Winner of the 2014 Western Writers of America Spur Award!

From Chapter 44:

  Abolitionist. She’d never seen it spelled out, but recently she’d heard it whispered about town. There were abolitionists about. Everyone knew it. Churning up trouble. Inciting insurrection. Northern seditionists.
  All those years, the word had meant white people who wanted to end slavery, including those willing to help and hide runaway slaves. Why else were captured slaves branded R and white men branded A? The desire for Mexico or Canada had left her. What could be sweeter than freedom? Helping others achieve it? Or vexing, infuriating the slavers? Killing? Burning? Branding, even? Now there was something sweet to think on. And what could freedom mean for her when her babies were scattered all over the South. If they were still alive, and she’d never know. She’d stay put a while.
  The idea came to her one night, sitting in her room, staring at a candle flame. Just a small brand in a hidden place. Three separate, straight marks, if she could hold steady. A hot nail. Three marks. She couldn’t make the wound too serious. She had to be able to work like nothing had happened, like she hadn’t burned herself. She chose the inside of her right thigh a few inches above her knee.
  The first burn felt clean, purifying, and smelled like his burning palm.   The hiss startled her, then she remembered. She reheated the nail twice, holding it with a folded potholder, and finished the brand.
  She pressed a wet hand towel to her burn, rewetted it several times before the pain subsided enough that she unclenched her jaw and drew deep, steady breaths, then she daubed on lard.
  Still, the burns kept her from sound sleep, but each time they woke her she felt a satisfaction as sharp as her pain. She’d done this to herself. Tomorrow when she went to him – or the next day or whenever she could get away, she would pull up her dress and show him. A. And if anyone cared to notice, should anyone prepare her for burial, when that time came, assuming she wasn’t hanged and burned and fed to the hogs, or weighted down and thrown into the river, they would know what she was – and wasn’t.
  She stopped dreaming of burning flesh.

Silent We Stood

ISBN 978-0-89672-833-2 - $29.95 (Hardcover)

Texas Tech University Press (2013)

On July 8, 1860, Dallas, Texas burned. Three slaves were accused of arson and hanged without a trial. Today, most historians attribute the fire to carelessness. Texas was the darkest corner of the Old South, too remote and violent for even the bravest abolitionists.

Yet North Texas newspapers commonly reported runaway slaves, and travelers in South Texas wrote of fugitives heading to Mexico.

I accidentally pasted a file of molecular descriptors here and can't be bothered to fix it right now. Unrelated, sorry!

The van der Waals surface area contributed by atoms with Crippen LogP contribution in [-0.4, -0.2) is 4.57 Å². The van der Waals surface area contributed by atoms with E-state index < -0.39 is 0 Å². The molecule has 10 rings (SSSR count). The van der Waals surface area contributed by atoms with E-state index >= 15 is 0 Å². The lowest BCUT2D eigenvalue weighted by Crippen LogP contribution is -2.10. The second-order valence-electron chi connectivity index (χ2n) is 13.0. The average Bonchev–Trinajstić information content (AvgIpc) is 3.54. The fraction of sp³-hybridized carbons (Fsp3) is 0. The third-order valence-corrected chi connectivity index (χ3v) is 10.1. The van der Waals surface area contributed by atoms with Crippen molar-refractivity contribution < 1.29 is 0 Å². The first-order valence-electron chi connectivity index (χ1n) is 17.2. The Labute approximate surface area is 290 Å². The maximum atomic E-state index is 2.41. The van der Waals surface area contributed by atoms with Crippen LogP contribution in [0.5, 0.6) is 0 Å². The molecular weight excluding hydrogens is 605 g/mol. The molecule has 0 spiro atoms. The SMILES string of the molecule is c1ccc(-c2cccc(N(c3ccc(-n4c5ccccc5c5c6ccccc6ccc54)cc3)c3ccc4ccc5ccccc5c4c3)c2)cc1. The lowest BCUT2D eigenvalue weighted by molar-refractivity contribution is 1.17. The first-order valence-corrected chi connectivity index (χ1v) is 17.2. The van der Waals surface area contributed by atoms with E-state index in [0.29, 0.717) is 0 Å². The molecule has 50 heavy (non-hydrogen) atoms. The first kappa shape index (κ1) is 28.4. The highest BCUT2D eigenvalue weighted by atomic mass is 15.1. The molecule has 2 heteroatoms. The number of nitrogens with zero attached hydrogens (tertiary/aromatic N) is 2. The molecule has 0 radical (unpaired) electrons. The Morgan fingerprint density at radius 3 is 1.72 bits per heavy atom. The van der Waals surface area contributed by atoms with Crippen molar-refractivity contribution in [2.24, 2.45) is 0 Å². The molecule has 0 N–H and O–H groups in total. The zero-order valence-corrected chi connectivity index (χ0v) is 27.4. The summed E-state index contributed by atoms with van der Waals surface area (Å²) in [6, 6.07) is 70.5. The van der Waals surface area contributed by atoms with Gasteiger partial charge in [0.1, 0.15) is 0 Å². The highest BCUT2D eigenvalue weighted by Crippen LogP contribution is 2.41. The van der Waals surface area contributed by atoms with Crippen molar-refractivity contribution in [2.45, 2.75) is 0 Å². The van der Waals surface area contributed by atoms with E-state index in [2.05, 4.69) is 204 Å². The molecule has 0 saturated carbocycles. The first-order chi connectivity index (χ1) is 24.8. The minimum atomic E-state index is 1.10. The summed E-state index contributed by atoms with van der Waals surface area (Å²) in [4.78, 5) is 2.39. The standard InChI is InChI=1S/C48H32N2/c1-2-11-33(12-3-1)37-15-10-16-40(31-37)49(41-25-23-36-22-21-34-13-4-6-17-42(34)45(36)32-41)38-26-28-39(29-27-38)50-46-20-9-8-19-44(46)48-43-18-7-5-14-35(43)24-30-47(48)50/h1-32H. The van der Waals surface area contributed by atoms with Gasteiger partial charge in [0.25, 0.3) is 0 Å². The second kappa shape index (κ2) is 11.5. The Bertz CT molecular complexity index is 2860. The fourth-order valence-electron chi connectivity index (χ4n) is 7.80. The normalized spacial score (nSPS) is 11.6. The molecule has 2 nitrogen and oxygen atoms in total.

Perhaps a few prominent people were all too happy to call the fire an accident.

Silent We Stood weaves the tale of a small band of abolitionists working in secrecy within Dallas’s close-knit society. There’s Joseph Shaw, an undertaker and underground railroad veteran with a shameful secret; Ig Bodeker, a charismatic, melancholic preacher; Rachel Bodeker, a fierce abolitionist, Ig’s wife, and Joseph Shaw’s lover; Rebekah, a freed slave who’ll sacrifice everything for the cause; Samuel Smith, a crypto-freedman whose love for Rebekah exacts a terrible cost; and, towering above them all, a near-mythical one-armed runaway who haunts area slavers and brings hope to those dreaming of freedom.

With war looming and lives hanging in the balance, ideals must be weighed against friendship and love, and brutal decisions yield secrets that must be taken to the grave.

"I regard Silent We Stood as being among the finest Civil War novels I have ever read"
  • David Madden, Civil War Book Review

  • "Filled with suspense and human drama, this novel could become a classic work of pre-Civil War America... [Silent We Stood] has all the breathtaking cruelties and valor a lover of historical novels can hope for. Highly recommended."
  • Historical Novel Society

  • "Henry Chappell’s recent third novel, Silent We Stood, paints an engrossing, fact-based and frequently tense portrait of slavery and anti-slavery sentiments in North Texas in 1860."
  • Si Dunn, The Dallas Morning News

  • "Using as his background the political turbulence preceding and following the disastrous Dallas fire of 1860, Henry Chappell has blended real and imaginary events and characters to craft a suspenseful novel."
  • Donald E. Reynolds, author of Texas Terror: The Slave Insurrection Panic of 1860 and the Secession of the Lower South


    H.C. discusses Silent We Stood with Maggie Martin of Houston Matters

    H.C. discusses Silent We Stood and the writing process on “Writing on the Air,” 7/​9/​14

    Selected Work

    "I regard Silent We Stood as being among the finest Civil War novels I have ever read"
  • David Madden, Civil War Book Review
  • "Blood Kin is historical fiction at its best."
  • Bruce Winders, Historian and Curator, The Alamo
  • "The finest book on buffalo hunting and the resulting conflict with the Comanches that I have ever read."
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    "Sharp and colorful also describe the economical prose of sports and wildlife writer Henry Chappell"
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